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Pro-choice Media Decides Abortion Is THE Issue -- Therefore, It Is

The opinions expressed by columnists are their own and do not necessarily represent the views of
Abortion, according to a recent Rasmussen poll, fails to make the cut among the top 10 issues important to voters.

Yet, because of the GOP opposition to abortion, the mainscream media insist that Republicans suffer from a voter "gender gap," with Republican presidential candidate Mitt Romney down 8 percentage points among women. Fifty percent of men support Romney, but only 42 percent of women do so.


Funny, just two years ago in the 2010 off-year elections, Republicans took the female vote for the first time in nearly 30 years. There are big differences in the way married women vote versus unmarried women. Married women vote Republican, as do their husbands.

Non-married women are more likely dependent on government either through welfare, Social Security, Medicare or some other "social safety net." Their reliance on government makes them vote for the party that promises to "save the social safety net" rather than the party that attacks the size and scope of government. They vote Democratic, but it is not because of their ovaries.

On the supposed "women's issue" of abortion, polls show them evenly split, with a recent Gallup poll finding 44 percent of women describe themselves as "pro-choice" versus 46 percent who call themselves pro-life. Furthermore, a majority of Americans not only oppose third-trimester abortions, but also second-trimester abortions -- which is a more restrictive position than Roe v. Wade.

The 2012 GOP platform abortion plank provides no exception for rape or incest. But neither did the 2000, 2004 or 2008 Republican Party platforms. This is simply offensive to many in the media. The Todd Akin gaffe presented them an irresistible opportunity to switch topics from the economy to something far more manageable -- attacking Republicans on social issues. A 1985 Los Angeles Times poll of newspaper journalists found that 82 percent of them favor "abortion rights."


Does this affect their work?

An internal memo in 2003 by then-Los Angeles Times editor John Carroll looked at a front-page abortion story and called out his own paper for bias. He wrote: "I'm concerned about the perception -- and the occasional reality -- that the Times is a liberal, 'politically correct' newspaper. Generally speaking, this is an inaccurate view, but occasionally we prove our critics right. We did so today with the front-page story on the bill in Texas that would require abortion doctors to counsel patients that they may be risking breast cancer.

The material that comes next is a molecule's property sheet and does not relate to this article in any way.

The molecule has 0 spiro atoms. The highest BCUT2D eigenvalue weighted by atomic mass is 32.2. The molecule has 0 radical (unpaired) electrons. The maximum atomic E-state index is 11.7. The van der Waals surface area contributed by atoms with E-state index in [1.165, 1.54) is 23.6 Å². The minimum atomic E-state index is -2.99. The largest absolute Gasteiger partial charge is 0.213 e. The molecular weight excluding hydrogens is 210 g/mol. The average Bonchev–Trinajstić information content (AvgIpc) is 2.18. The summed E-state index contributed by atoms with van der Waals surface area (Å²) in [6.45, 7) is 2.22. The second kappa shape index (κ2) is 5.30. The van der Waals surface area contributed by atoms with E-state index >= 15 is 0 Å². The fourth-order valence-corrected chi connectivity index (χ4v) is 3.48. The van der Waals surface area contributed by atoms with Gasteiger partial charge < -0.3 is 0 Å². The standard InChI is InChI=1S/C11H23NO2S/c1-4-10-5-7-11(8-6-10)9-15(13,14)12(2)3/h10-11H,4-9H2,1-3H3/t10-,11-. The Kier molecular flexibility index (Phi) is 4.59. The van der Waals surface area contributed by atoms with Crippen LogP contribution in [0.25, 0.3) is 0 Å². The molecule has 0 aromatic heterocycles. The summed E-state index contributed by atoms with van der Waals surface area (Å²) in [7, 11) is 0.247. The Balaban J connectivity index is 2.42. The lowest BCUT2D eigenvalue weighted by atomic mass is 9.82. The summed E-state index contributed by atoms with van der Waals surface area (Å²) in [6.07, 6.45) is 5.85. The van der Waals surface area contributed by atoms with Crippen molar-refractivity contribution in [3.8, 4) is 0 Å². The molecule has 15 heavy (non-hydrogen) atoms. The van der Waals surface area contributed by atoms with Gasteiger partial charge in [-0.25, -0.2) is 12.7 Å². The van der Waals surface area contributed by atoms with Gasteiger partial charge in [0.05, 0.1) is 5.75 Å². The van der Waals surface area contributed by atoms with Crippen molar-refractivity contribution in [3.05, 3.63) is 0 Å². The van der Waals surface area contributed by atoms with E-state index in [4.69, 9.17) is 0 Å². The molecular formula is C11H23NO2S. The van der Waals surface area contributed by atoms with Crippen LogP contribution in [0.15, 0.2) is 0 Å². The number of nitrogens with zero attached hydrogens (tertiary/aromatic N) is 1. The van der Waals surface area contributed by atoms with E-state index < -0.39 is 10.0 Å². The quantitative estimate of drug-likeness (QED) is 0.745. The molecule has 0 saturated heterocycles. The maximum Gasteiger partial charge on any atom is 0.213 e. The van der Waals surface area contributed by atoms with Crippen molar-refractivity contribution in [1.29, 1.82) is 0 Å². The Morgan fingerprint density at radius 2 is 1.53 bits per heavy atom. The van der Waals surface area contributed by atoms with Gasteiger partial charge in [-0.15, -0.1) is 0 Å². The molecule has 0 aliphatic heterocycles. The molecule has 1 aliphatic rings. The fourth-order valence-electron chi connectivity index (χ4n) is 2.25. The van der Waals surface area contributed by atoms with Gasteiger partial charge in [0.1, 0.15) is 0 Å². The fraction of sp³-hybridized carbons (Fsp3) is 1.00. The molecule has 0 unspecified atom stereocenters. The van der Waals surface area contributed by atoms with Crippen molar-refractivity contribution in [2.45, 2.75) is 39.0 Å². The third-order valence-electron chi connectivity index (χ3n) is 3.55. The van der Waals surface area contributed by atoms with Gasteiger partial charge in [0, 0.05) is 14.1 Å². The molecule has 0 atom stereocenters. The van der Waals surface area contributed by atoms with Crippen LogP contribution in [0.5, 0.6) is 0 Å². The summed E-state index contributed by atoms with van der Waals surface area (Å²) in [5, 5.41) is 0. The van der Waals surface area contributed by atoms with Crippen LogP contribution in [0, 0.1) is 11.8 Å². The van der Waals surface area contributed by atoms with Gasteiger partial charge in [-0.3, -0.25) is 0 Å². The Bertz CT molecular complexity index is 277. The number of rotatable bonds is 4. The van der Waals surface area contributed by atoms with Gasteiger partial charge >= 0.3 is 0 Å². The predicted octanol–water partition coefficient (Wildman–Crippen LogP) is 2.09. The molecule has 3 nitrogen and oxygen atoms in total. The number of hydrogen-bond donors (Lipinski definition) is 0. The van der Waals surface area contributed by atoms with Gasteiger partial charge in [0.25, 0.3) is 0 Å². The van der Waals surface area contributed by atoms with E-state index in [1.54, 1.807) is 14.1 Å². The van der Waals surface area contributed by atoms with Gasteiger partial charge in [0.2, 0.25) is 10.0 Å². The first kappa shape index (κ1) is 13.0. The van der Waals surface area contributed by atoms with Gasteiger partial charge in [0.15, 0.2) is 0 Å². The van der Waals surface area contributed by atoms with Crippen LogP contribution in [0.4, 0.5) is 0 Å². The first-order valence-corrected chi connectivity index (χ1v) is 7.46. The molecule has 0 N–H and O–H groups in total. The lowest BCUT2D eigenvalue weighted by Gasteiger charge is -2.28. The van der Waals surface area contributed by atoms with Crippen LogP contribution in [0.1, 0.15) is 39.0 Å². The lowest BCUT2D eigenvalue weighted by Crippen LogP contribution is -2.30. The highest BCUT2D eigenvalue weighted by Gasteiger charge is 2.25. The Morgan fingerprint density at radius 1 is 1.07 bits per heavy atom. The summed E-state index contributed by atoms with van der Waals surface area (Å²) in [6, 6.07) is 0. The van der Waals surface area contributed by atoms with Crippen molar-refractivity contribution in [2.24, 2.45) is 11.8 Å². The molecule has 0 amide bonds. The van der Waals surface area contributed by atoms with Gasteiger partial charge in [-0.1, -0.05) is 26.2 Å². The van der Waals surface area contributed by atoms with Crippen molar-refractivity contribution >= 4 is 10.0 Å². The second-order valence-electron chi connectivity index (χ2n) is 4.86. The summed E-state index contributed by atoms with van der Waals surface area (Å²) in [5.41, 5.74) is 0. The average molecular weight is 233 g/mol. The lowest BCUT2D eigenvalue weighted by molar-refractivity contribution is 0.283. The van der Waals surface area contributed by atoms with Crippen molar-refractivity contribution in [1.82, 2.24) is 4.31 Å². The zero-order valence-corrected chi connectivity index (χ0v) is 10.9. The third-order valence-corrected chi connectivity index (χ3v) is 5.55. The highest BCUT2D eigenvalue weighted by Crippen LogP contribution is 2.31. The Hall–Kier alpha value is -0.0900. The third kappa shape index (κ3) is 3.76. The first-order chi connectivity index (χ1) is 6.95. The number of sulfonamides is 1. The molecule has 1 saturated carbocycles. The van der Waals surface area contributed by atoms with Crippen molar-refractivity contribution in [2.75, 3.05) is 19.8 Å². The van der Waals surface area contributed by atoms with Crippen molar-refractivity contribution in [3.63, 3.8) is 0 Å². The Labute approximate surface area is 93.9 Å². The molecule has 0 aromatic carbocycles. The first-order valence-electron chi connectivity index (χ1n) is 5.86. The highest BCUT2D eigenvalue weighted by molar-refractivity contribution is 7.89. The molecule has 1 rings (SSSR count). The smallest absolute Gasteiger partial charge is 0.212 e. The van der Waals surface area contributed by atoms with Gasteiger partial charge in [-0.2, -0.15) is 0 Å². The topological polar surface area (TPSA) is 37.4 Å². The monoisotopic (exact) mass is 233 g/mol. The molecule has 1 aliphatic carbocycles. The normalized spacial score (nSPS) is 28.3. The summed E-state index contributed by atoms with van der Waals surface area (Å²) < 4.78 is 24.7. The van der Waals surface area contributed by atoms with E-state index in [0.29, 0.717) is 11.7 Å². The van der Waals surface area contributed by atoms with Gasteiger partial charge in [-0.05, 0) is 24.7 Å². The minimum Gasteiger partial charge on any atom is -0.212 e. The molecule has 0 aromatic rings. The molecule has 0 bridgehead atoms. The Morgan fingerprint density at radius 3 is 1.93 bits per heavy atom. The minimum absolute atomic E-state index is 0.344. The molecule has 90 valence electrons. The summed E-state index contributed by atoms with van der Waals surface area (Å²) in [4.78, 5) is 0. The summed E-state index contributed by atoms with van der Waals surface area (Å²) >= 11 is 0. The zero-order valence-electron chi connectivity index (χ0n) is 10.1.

"The apparent bias of the writer and/or the desk reveals itself in the third paragraph, which characterizes such bills in Texas and elsewhere as requiring 'so-called counseling of patients.' I don't think people on the anti-abortion side would consider it 'so-called,' a phrase that is loaded with derision."

Carroll quoted several other examples of obvious bias in the article and wrote: "The reason I'm sending this note to all section editors is that I want everyone to understand how serious I am about purging all political bias from our coverage. We may happen to live in a political atmosphere that is suffused with liberal values (and is unreflective of the nation as a whole), but we are not going to push a liberal agenda in the news pages of the Times."


Meanwhile, The New York Times' ombudsman recently characterized the paper as biased in favor of the left -- especially on social issues like abortion and same-sex marriage. Arthur S. Brisbane wrote: "Across the paper's many departments ... so many share a kind of political and cultural progressivism -- for lack of a better term -- that this worldview virtually bleeds through the fabric of The Times.

"As a result, developments like the Occupy movement and gay marriage seem almost to erupt in The Times, overloved and undermanaged, more like causes than news subjects."

The Washington Post, too, 'fessed up to its bias during the 2008 election. The Post's ombudsperson, Deborah Howell, tracked its presidential campaign stories, front-page coverage and use of photos covering the period from Obama's nomination on June 4, 2008, to Election Day that year.

Howell wrote: "The op-ed page ran far more laudatory opinion pieces on Obama, 32, than on Sen. John McCain, 13. There were far more negative pieces about McCain, 58, than there were about Obama, 32, and Obama got the editorial board's endorsement. ...

"Stories and photos about Obama in the news pages outnumbered those devoted to McCain. Reporters, photographers and editors found the candidacy of Obama, the first African American major-party nominee, more newsworthy and historic. ...


"But Obama deserved tougher scrutiny than he got, especially of his undergraduate years, his start in Chicago and his relationship with Antoin 'Tony' Rezko, who was convicted this year of influence-peddling in Chicago. The Post did nothing on Obama's acknowledged drug use as a teenager. ...

"When Gov. Sarah Palin was nominated for vice president, reporters were booking the next flight to Alaska. Some readers thought The Post went over Palin with a fine-tooth comb and neglected (Joe) Biden. They are right."

We face high unemployment, sluggish growth and rapidly increasing debt. But the GOP "gender gap" and the "war on women" are more vital issues -- to Obama-embracing/Republican-hating left-wing "journalists."

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